A bold plan for salmon, clean energy and jobs in the Pacific Northwest
Congressman Mike Simpson is proposing a plan to restore salmon, create jobs, ensure affordable clean energy and revitalize the region’s economy. It builds on a Northwest legacy of collaborative solutions. Let’s seize this historic opportunity to invest in our future.
Two summers ago, I floated the Middle Fork Salmon, in the heart of Idaho’s Frank Church–River of No Return Wilderness. The trip had everything, spectacular scenery, great fishing, wonderful companions. The only thing missing was abundant salmon and steelhead which, before the construction of the four lower Snake River dams, made the 800 mile journey from the ocean to the Middle Fork Salmon to spawn. I came away from that trip knowing that restoring this amazing migration is critical to the future of the Pacific Northwest and our nation.
Communities across the Pacific Northwest have been in crisis for decades, feeling the pain from dwindling salmon runs. These iconic fish once filled our rivers, sustaining native tribes and powering local economies dependent on fishing, recreation and tourism. At the same time, infrastructure across the region is aging and our rivers and water quality face ongoing threats. The COVID-19 pandemic has intensified problems, adding new stresses for families and communities, exposing inequities and forcing many businesses to close their doors.
The challenges facing salmon and communities are urgent and require bold solutions. That’s why we welcome a groundbreaking proposal announced by Congressman Mike Simpson (R-ID). In a new video, he outlines a plan to revitalize the rivers and economy of the Pacific Northwest. The $33.5 billion package of infrastructure investments would advance salmon recovery, clean energy, agriculture and economic opportunity regionwide, and honor treaties and responsibilities to Northwest tribes.
The proposal’s river investments include:
- Restoring the lower Snake River in southeast Washington through the removal of four federal dams
- Water quality improvements in the Columbia Basin, Puget Sound, and Washington and Oregon coasts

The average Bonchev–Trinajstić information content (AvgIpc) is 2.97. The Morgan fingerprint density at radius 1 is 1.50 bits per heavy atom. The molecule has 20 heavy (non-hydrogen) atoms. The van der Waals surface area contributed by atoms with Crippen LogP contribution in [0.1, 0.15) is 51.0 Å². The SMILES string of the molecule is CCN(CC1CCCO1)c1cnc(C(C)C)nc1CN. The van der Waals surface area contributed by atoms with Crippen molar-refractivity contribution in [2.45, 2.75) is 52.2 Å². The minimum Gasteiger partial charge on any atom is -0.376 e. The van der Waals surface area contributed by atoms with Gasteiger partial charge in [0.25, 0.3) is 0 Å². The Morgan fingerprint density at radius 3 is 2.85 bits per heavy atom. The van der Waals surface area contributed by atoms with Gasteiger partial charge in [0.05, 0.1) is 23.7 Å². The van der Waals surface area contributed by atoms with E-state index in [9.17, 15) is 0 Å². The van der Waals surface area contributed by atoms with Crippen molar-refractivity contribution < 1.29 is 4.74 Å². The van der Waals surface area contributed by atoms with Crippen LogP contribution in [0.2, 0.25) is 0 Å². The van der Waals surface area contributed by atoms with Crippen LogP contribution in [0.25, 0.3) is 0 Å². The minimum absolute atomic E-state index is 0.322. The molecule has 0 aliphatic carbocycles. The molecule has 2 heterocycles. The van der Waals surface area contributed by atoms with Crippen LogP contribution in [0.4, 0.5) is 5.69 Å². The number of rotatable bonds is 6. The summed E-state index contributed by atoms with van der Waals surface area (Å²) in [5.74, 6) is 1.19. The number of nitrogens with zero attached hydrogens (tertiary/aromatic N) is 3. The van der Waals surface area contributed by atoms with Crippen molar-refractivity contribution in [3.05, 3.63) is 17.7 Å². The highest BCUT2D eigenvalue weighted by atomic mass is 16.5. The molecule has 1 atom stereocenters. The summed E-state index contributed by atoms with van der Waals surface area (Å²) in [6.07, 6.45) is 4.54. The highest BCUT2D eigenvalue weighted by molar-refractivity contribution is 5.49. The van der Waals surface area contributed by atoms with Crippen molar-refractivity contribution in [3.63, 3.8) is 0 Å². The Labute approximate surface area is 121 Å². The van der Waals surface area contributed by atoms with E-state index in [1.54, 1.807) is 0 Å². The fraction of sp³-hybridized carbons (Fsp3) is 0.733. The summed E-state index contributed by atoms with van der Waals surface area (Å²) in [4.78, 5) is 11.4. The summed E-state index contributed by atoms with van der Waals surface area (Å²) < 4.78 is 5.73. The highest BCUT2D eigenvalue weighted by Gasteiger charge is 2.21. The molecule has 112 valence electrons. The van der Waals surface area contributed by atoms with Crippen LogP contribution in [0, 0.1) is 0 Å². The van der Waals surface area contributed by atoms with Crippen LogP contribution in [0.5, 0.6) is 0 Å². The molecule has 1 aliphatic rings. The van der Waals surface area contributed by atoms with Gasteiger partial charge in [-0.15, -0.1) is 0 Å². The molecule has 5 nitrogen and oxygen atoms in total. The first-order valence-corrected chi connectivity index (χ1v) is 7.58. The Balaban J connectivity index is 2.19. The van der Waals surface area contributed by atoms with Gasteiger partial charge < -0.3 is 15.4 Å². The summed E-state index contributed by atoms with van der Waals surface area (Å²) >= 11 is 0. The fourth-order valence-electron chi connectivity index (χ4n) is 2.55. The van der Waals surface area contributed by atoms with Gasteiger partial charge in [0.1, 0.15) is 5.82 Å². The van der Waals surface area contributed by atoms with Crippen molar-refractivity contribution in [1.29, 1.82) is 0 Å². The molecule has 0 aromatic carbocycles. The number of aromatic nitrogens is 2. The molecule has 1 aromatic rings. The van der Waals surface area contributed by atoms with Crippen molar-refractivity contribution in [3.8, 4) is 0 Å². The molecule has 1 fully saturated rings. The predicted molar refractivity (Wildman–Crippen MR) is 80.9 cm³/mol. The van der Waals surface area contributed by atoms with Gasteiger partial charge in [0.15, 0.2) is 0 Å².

- Restoration of salmon in currently blocked areas in the upper Columbia and upper Snake rivers
- Funding for the Yakima Basin Integrated Plan
- Incentives to remove select fish-blocking dams in the Columbia Basin
- Increasing tourism and recreation opportunities
You can read Congressman Simpson’s proposal here. There are a host of benefits for the region, including the restoration of the lower Snake – what would be the biggest river restoration effort in history. But there are also elements that require more conversation. For example, the framework includes wide-ranging restrictions on the application of federal environmental laws and extensions of licenses for hydropower dams throughout the entire Columbia Basin. In creating a path to restore rivers and salmon, we must not grant a broad license for other environmental harms.
American Rivers is committed to working with Congressman Simpson and the entire Northwest congressional delegation to make this package as beneficial as it can be for our rivers and communities.
A legacy of collaboration
Congressman Simpson’s fresh thinking and comprehensive approach builds on a legacy of collaboration in the region.
From the Yakima to the Owyhee, the Pacific Northwest has a track record of crafting innovative, bipartisan solutions to challenging water and river issues. Governors Inslee and Brown, and Senators Murray, Cantwell, Merkley and Wyden have supported these efforts in the past and they have a critical role to play now.
As Congressman Simpson says,
“The question I am asking the Northwest delegation, governors, tribes and stakeholders is “do we want to roll up our sleeves and come together to find a solution to save our salmon, protect our stakeholders and reset our energy system for the next 50 plus years on our terms?” Passing on this opportunity will mean we are letting the chips fall where they may for some judge, future administration or future congress to decide our fate on their terms. They will be picking winners and losers, not creating solutions.
We can create our own solution on our own terms.”
Economic benefits for the region and the nation